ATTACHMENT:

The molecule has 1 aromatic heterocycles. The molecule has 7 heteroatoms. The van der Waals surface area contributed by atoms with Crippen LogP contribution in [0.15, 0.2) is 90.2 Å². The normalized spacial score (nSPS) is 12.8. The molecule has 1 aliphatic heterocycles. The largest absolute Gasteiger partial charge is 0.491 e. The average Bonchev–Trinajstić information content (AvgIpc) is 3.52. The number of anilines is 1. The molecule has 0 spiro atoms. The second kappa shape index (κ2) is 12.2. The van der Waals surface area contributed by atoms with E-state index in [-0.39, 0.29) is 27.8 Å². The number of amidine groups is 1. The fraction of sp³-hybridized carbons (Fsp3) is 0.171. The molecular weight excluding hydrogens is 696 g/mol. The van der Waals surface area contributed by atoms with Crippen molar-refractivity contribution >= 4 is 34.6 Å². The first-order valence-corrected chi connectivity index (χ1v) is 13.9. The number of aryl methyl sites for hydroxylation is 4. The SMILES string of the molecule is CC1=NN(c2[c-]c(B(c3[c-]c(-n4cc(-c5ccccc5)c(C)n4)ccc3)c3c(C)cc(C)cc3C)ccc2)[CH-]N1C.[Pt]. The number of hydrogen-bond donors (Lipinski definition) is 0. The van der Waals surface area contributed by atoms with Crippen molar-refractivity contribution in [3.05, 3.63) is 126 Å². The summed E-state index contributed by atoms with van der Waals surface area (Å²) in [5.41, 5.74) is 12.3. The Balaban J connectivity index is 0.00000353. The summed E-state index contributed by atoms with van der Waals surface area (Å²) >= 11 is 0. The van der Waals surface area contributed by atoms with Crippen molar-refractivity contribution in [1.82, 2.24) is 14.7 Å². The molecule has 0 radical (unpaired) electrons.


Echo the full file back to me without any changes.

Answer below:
The molecule has 1 aromatic heterocycles. The molecule has 7 heteroatoms. The van der Waals surface area contributed by atoms with Crippen LogP contribution in [0.15, 0.2) is 90.2 Å². The normalized spacial score (nSPS) is 12.8. The molecule has 1 aliphatic heterocycles. The largest absolute Gasteiger partial charge is 0.491 e. The average Bonchev–Trinajstić information content (AvgIpc) is 3.52. The number of anilines is 1. The molecule has 0 spiro atoms. The second kappa shape index (κ2) is 12.2. The van der Waals surface area contributed by atoms with E-state index in [-0.39, 0.29) is 27.8 Å². The number of amidine groups is 1. The fraction of sp³-hybridized carbons (Fsp3) is 0.171. The molecular weight excluding hydrogens is 696 g/mol. The van der Waals surface area contributed by atoms with Crippen molar-refractivity contribution >= 4 is 34.6 Å². The first-order valence-corrected chi connectivity index (χ1v) is 13.9. The number of aryl methyl sites for hydroxylation is 4. The SMILES string of the molecule is CC1=NN(c2[c-]c(B(c3[c-]c(-n4cc(-c5ccccc5)c(C)n4)ccc3)c3c(C)cc(C)cc3C)ccc2)[CH-]N1C.[Pt]. The number of hydrogen-bond donors (Lipinski definition) is 0. The van der Waals surface area contributed by atoms with Crippen molar-refractivity contribution in [3.05, 3.63) is 126 Å². The summed E-state index contributed by atoms with van der Waals surface area (Å²) in [5.41, 5.74) is 12.3. The Balaban J connectivity index is 0.00000353. The summed E-state index contributed by atoms with van der Waals surface area (Å²) >= 11 is 0. The van der Waals surface area contributed by atoms with Crippen molar-refractivity contribution in [1.82, 2.24) is 14.7 Å². The molecule has 0 radical (unpaired) electrons.